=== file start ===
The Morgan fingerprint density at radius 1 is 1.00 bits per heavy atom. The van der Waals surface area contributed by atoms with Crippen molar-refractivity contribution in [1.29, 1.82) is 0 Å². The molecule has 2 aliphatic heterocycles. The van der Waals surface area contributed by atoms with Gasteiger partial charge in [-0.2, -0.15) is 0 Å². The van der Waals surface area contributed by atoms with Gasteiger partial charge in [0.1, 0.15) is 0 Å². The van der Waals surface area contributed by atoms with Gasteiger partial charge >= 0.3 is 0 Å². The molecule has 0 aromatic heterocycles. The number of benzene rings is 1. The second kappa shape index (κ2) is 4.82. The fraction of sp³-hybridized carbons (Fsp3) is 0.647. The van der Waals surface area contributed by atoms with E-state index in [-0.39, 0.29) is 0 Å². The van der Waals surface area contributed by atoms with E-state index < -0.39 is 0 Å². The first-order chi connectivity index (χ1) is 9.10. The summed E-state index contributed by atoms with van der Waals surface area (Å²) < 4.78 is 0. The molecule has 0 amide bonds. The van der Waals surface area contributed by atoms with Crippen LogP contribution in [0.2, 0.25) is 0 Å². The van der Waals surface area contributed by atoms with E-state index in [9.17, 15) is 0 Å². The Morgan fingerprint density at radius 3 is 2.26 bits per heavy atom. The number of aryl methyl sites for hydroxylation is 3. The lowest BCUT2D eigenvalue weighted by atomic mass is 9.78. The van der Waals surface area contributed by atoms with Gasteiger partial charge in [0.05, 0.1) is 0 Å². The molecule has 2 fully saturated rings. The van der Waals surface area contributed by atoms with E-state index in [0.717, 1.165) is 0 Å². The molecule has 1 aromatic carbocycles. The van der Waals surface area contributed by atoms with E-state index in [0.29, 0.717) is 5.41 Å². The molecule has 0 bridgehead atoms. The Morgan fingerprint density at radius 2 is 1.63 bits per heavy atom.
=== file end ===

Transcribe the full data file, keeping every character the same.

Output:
The Morgan fingerprint density at radius 1 is 1.00 bits per heavy atom. The van der Waals surface area contributed by atoms with Crippen molar-refractivity contribution in [1.29, 1.82) is 0 Å². The molecule has 2 aliphatic heterocycles. The van der Waals surface area contributed by atoms with Gasteiger partial charge in [-0.2, -0.15) is 0 Å². The van der Waals surface area contributed by atoms with Gasteiger partial charge in [0.1, 0.15) is 0 Å². The van der Waals surface area contributed by atoms with Gasteiger partial charge >= 0.3 is 0 Å². The molecule has 0 aromatic heterocycles. The number of benzene rings is 1. The second kappa shape index (κ2) is 4.82. The fraction of sp³-hybridized carbons (Fsp3) is 0.647. The van der Waals surface area contributed by atoms with E-state index in [-0.39, 0.29) is 0 Å². The van der Waals surface area contributed by atoms with E-state index < -0.39 is 0 Å². The first-order chi connectivity index (χ1) is 9.10. The summed E-state index contributed by atoms with van der Waals surface area (Å²) < 4.78 is 0. The molecule has 0 amide bonds. The van der Waals surface area contributed by atoms with Crippen LogP contribution in [0.2, 0.25) is 0 Å². The van der Waals surface area contributed by atoms with E-state index in [9.17, 15) is 0 Å². The Morgan fingerprint density at radius 3 is 2.26 bits per heavy atom. The number of aryl methyl sites for hydroxylation is 3. The lowest BCUT2D eigenvalue weighted by atomic mass is 9.78. The van der Waals surface area contributed by atoms with Gasteiger partial charge in [0.05, 0.1) is 0 Å². The molecule has 2 fully saturated rings. The van der Waals surface area contributed by atoms with E-state index in [0.717, 1.165) is 0 Å². The molecule has 1 aromatic carbocycles. The van der Waals surface area contributed by atoms with E-state index in [0.29, 0.717) is 5.41 Å². The molecule has 0 bridgehead atoms. The Morgan fingerprint density at radius 2 is 1.63 bits per heavy atom.